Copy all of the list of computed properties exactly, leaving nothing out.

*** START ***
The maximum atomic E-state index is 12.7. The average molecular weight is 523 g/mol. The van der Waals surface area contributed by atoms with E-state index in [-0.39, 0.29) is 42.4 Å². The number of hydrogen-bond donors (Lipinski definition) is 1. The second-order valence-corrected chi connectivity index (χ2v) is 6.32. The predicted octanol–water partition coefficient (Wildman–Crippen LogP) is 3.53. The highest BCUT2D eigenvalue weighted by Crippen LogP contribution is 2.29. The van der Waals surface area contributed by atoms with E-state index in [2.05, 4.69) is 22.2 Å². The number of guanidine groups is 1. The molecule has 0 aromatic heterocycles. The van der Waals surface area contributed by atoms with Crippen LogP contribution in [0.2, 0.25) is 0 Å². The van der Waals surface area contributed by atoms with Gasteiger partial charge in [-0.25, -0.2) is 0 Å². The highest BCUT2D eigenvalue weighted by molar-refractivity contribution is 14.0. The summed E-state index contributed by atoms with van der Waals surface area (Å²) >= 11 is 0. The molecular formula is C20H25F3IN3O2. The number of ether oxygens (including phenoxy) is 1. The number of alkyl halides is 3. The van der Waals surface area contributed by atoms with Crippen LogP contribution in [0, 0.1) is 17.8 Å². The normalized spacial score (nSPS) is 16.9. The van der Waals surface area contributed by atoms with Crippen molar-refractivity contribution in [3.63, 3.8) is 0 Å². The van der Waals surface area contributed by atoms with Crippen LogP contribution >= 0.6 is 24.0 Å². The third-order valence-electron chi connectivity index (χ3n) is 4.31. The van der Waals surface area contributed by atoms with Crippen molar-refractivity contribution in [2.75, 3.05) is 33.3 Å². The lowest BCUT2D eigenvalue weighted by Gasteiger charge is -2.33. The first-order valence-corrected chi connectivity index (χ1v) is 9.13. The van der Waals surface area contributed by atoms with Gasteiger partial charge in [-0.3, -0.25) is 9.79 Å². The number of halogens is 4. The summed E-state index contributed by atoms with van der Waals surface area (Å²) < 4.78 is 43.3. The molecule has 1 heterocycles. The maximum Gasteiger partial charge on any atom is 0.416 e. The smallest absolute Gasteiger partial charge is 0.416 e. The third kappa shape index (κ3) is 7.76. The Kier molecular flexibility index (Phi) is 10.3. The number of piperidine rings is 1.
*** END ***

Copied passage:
The maximum atomic E-state index is 12.7. The average molecular weight is 523 g/mol. The van der Waals surface area contributed by atoms with E-state index in [-0.39, 0.29) is 42.4 Å². The number of hydrogen-bond donors (Lipinski definition) is 1. The second-order valence-corrected chi connectivity index (χ2v) is 6.32. The predicted octanol–water partition coefficient (Wildman–Crippen LogP) is 3.53. The highest BCUT2D eigenvalue weighted by Crippen LogP contribution is 2.29. The van der Waals surface area contributed by atoms with E-state index in [2.05, 4.69) is 22.2 Å². The number of guanidine groups is 1. The molecule has 0 aromatic heterocycles. The van der Waals surface area contributed by atoms with Crippen LogP contribution in [0.2, 0.25) is 0 Å². The van der Waals surface area contributed by atoms with Gasteiger partial charge in [-0.25, -0.2) is 0 Å². The highest BCUT2D eigenvalue weighted by molar-refractivity contribution is 14.0. The summed E-state index contributed by atoms with van der Waals surface area (Å²) >= 11 is 0. The molecular formula is C20H25F3IN3O2. The number of ether oxygens (including phenoxy) is 1. The number of alkyl halides is 3. The van der Waals surface area contributed by atoms with Crippen LogP contribution in [0, 0.1) is 17.8 Å². The normalized spacial score (nSPS) is 16.9. The van der Waals surface area contributed by atoms with Crippen molar-refractivity contribution in [3.63, 3.8) is 0 Å². The van der Waals surface area contributed by atoms with Crippen LogP contribution >= 0.6 is 24.0 Å². The third-order valence-electron chi connectivity index (χ3n) is 4.31. The van der Waals surface area contributed by atoms with Crippen molar-refractivity contribution in [2.75, 3.05) is 33.3 Å². The lowest BCUT2D eigenvalue weighted by Gasteiger charge is -2.33. The first-order valence-corrected chi connectivity index (χ1v) is 9.13. The van der Waals surface area contributed by atoms with Gasteiger partial charge in [-0.3, -0.25) is 9.79 Å². The number of halogens is 4. The summed E-state index contributed by atoms with van der Waals surface area (Å²) < 4.78 is 43.3. The molecule has 1 heterocycles. The maximum Gasteiger partial charge on any atom is 0.416 e. The smallest absolute Gasteiger partial charge is 0.416 e. The third kappa shape index (κ3) is 7.76. The Kier molecular flexibility index (Phi) is 10.3. The number of piperidine rings is 1.